Although he was from a scion of the Harveys of Culdaff Edward enlisted as a private in the Argyll and Sutherland Highlanders. He served in the Transvaal, (10/11/1900 - 8/1/1902), where he was awarded the Queens Medal with two clasps. Subsequently he served as a Sargent in India and it was during his sojourn in India that he was commissioned into the Wiltshire Regiment, (May 1905). In 1913 he was seconded to the Royal Flying Corps, (Military Wing), and within a year he was promoted to the rank of Flight Commander. Subsequent to the outbreak of war he rejoined his regiment, the Duke of Edinburgh's Wiltshire regiment, as a Captain and he joined its 1st Batallion at the Front in February 1915. On 16th June in that year he was leading his Company on an attack on the German trenches near Hooge when he was fatally wounded. His service record confirms his height as being 5 feet 8.75 inches and that he could speak French.

Edward's name appears on the Menin Gate in Belgium and on the the war memorial at the Diamond in Londonderry. He is also honoured by a plaque on the north aisle of St. Columb's Cathedral, Londonderry and his name appears on the war memorial at his alma mater.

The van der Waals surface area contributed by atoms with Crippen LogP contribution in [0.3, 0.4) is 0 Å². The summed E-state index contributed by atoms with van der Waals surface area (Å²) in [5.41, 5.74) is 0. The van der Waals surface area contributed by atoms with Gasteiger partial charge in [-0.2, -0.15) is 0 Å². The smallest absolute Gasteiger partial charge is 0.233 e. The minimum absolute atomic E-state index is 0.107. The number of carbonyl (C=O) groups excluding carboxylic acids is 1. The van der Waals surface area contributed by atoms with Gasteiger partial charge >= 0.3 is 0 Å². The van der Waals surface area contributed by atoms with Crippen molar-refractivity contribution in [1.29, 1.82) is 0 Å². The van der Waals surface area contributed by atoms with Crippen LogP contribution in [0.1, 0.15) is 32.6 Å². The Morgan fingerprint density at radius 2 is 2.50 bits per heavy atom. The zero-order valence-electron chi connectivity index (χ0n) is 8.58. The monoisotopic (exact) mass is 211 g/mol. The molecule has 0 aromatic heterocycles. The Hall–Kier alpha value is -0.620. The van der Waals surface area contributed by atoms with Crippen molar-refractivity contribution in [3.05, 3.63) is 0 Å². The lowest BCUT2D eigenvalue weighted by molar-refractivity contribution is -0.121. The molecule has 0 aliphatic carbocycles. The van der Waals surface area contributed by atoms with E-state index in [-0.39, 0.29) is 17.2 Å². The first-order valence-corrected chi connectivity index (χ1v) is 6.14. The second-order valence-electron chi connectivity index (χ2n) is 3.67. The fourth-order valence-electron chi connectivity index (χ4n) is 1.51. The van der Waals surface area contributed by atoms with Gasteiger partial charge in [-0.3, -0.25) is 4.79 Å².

The photograph at the head of this post was identified as being of Edward by a member of the Harvey family but it is clearly of a different individual than the person who is identified as Edward in the "Our Heroes," website of South Dublin Libraries.

Friday, 29 September 2017

Beetroot Store


Vegetables that can be stored add considerable value to the garden and the ideal of self sufficiency. Beetroot is one of those vegetables that should be lauded much more than it is. As a fresh vegetable it is available in NI climes from July until early October. Thereafter a mini clamp protects the excess crop from the extremes of winter weather and extends the climatic availability of the crop as of course does pickling. The yellow and candy striped varieties do I think look particularly good in their pickling jars. Perhaps another, "boiling," is required.